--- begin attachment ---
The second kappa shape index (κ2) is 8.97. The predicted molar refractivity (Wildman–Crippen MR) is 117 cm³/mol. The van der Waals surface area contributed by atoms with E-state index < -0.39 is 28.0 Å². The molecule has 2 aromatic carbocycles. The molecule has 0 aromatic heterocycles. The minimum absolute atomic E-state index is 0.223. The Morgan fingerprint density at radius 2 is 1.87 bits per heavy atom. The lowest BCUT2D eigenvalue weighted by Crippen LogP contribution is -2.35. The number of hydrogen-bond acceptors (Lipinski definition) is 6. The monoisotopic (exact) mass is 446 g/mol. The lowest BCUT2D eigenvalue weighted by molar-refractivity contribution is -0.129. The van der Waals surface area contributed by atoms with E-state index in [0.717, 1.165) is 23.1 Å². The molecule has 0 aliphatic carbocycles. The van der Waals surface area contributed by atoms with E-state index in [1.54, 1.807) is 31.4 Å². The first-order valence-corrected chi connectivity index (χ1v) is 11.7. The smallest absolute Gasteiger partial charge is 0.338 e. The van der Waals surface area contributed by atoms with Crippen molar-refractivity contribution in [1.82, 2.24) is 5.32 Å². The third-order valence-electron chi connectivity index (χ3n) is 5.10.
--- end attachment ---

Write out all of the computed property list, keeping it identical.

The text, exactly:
The second kappa shape index (κ2) is 8.97. The predicted molar refractivity (Wildman–Crippen MR) is 117 cm³/mol. The van der Waals surface area contributed by atoms with E-state index < -0.39 is 28.0 Å². The molecule has 2 aromatic carbocycles. The molecule has 0 aromatic heterocycles. The minimum absolute atomic E-state index is 0.223. The Morgan fingerprint density at radius 2 is 1.87 bits per heavy atom. The lowest BCUT2D eigenvalue weighted by Crippen LogP contribution is -2.35. The number of hydrogen-bond acceptors (Lipinski definition) is 6. The monoisotopic (exact) mass is 446 g/mol. The lowest BCUT2D eigenvalue weighted by molar-refractivity contribution is -0.129. The van der Waals surface area contributed by atoms with E-state index in [0.717, 1.165) is 23.1 Å². The molecule has 0 aliphatic carbocycles. The van der Waals surface area contributed by atoms with E-state index in [1.54, 1.807) is 31.4 Å². The first-order valence-corrected chi connectivity index (χ1v) is 11.7. The smallest absolute Gasteiger partial charge is 0.338 e. The van der Waals surface area contributed by atoms with Crippen molar-refractivity contribution in [1.82, 2.24) is 5.32 Å². The third-order valence-electron chi connectivity index (χ3n) is 5.10.